What was Krissa doing? Nafalda wondered impatiently, shooting her co-worker a dirty look. It seemed that, no matter the job, Krissa always found time to flirt shamelessly. Stopping just outside the realm of Krissa’s attention, Nafalda amped up the venom in her glare and wished, not for the first time, that she had been assigned a different partner. All Nafalda wanted to do was get out of there. She was hardly in her element in the midst of this glimmering roof-top party – while Krissa seemed content to spend the evening sipping champagne, chatting up hunky actors and doing absolutely nothing to help the mission.
Nafalda was just contemplating fatal accidents that her partner could have when Krissa’s companion – a black-clad brunette whose button-up was buttoned down far enough to show off his muscled chest – took a sip of champagne and fell to the floor.
“Help, somebody!” Krissa called, looking around the crowded rooftop and playing helpless.
A man in a suit hurried towards her, while everyone else just stood and gaped.
“What happened?” the man asked.
“He just collapsed. Is there somewhere we can take him that he can lie down?”
“Yeah. Here, Joe, come and help me.”
Between the man in the suit and the man called Joe, they managed to get Krissa’s lifeless companion onto a comfortable couch inside.
Thank you so much,” Krissa said. She and Nafalda had followed the men looking, in the case of Krissa, worried and solicitous and, in Nafalda’s case, decidedly annoyed.
“No problem,” said the man in the suit, “Should we call an ambulance or something?”
“No, Luna here’s a doctor. I’m sure she’ll be able to take care of him.”
“Miriam’s my nurse,” Nafalda said, “She’ll be fine if she can stop freaking out whenever someone faints.”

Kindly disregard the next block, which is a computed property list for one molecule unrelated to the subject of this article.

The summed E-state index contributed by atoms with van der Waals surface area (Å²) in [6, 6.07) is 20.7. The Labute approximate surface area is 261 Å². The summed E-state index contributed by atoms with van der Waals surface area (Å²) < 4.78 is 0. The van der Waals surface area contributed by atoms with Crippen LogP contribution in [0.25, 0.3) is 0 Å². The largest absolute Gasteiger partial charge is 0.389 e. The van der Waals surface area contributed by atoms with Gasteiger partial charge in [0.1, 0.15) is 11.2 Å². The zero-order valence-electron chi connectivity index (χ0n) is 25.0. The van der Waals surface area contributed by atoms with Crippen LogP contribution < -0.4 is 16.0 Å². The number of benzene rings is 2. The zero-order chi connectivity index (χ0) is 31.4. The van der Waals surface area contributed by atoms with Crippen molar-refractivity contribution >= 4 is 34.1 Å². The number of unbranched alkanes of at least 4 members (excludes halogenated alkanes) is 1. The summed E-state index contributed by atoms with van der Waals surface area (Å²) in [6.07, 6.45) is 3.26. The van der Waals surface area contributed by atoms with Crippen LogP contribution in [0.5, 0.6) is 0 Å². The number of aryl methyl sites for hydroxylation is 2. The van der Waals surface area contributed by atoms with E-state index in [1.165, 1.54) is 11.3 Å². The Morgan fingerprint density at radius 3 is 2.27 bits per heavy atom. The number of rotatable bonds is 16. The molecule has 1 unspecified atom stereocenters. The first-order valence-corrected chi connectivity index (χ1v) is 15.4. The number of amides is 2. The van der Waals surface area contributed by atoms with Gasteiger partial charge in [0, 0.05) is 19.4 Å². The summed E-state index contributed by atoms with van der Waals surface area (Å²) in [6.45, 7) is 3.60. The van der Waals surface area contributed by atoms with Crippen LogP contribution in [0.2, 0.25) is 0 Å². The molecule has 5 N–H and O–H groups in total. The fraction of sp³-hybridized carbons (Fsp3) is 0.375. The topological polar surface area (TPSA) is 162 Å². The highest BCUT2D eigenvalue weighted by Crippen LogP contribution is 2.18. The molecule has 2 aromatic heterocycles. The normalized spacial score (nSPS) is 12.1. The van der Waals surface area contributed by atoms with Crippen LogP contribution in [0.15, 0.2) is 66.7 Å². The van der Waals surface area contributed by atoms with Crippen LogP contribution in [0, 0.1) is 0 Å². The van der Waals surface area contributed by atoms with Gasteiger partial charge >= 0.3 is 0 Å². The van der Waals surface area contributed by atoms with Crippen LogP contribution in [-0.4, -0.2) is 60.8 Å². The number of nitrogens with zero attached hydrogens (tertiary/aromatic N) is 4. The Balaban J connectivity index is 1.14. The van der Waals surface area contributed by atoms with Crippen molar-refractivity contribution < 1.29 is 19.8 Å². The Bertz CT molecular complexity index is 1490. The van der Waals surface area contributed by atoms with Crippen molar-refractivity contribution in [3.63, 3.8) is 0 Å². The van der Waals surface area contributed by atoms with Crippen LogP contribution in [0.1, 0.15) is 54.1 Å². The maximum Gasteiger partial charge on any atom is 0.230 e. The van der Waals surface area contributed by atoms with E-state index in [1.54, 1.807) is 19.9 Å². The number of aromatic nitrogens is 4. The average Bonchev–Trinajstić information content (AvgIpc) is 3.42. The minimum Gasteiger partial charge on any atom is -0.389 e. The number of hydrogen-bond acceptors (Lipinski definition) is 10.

“Well, we’ll leave you to it then,” said Joe, who was eager to get back to the blonde he’d left upstairs.
“You sure you’re all right?” the suited bloke asked. He wore a look of genuine concern.
“Fine,” Nafalda answered, “It’s nothing some smelling salts and a brandy won’t fix.”
“Right.” With that, the man in the suit left, if reluctantly.
Shutting the door behind him, Krissa sighed, “He seemed nice. Pity we didn’t even get his name.”
“Speaking of names,” said Nafalda, “Did you have to stick me with Luna?”
“It was the first thing I thought of! Surely you could have done better than Miriam?”
“It was the first thing I thought of!” Nafalda mimicked, “That aside – what’s going on? Or is it just chance that the guy you happened to be talking to collapsed mid-swallow?”
Brown eyes shining, Krissa grinned – the dangerous sort of grin that told Nafalda she was about to be dragged into something.
“This man,” Krissa said, her voice trembling with the drama of the situation, “Is not who he says he is!”
“Ok,” said Nafalda, unimpressed, “So who is he?”
“I first began to suspect his falsehood when he refused a part in tonight’s production,” said Krissa, like a detective in an old Earth T.V. show, “He said he didn’t know the lines, but he was offered Dustin in Dübrêre’s Torn Through Space. Everyone knows that part.”
“Some people just don’t like to act,” Nafalda countered, “I’ve never been able to understand the desire, myself. You get on stage with a bunch of people you don’t know, to perform for an audience of people you don’t know, reciting lines that everyone knows – and for what? A round of applause, and maybe a bit of notice in the local paper if there happens to be a reporter in the audience who thinks your acting was worth mentioning?”